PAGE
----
Tall spruce trees with straight branches have good straight roots. Spruce roots are dug out about three feet from a tall spruce tree growing in a mossy place. Very light reddish-brown coloured roots are the best as they are young and strong, black roots are older and break easily. The roots the size of a pencil or little bigger are a good size to work with. Straight long roots are easier to split and the basket maker does not have to stop and add new roots frequently. The roots are coiled and stored in a cool place in a plastic bag to keep them moist. They can be frozen as freezing does not hurt them.
It is best to gather the roots in June, when the sap is running, as the bark comes off easier then. A rainy day in June is an ideal time to harvest spruce roots. Any other month the bark is very hard to peel off.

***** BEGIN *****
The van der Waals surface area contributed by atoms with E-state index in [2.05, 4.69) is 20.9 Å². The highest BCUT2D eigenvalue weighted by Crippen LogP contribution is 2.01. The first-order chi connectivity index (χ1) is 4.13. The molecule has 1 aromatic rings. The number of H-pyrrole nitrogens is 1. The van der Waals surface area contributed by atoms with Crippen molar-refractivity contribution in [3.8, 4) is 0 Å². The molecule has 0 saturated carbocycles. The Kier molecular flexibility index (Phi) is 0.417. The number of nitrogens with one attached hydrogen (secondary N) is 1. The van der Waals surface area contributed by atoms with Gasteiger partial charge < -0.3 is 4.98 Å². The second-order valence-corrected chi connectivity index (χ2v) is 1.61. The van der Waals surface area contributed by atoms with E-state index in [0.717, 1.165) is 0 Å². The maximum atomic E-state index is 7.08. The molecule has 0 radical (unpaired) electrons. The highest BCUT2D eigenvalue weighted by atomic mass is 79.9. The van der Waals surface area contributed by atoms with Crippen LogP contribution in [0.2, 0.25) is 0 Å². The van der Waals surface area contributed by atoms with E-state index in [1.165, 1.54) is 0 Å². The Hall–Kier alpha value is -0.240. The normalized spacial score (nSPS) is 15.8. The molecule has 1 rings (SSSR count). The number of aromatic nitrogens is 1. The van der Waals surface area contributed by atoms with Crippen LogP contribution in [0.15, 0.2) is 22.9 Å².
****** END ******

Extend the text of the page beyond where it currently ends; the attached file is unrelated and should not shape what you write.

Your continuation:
The root is either split in half and the bark is scraped off with a knife or boiled for one hour. If the roots are prepared by boiling, after the bark has been removed the roots should be scraped with the back of the knife to squeeze out any excess water. The process makes the roots soft and pliable. Spruce roots are split starting at the thick end. A split is started with a knife, holding each half with the thumbs and forefingers pulled away form each other. The remaining fingers keep the root straight. It is common to hold one side in the mouth and the other with one hand leaving a hand free to ensure the remaining root is kept straight.
Only the outside pieces of the root should be used for stitching, as they are soft and pliable. The roots are trimmed evenly with a knife and one end is sharpened to a point for sewing. If they are not to be used immediately they are coiled and dried for storage. The roots can be moistened again in a bowl of water when needed.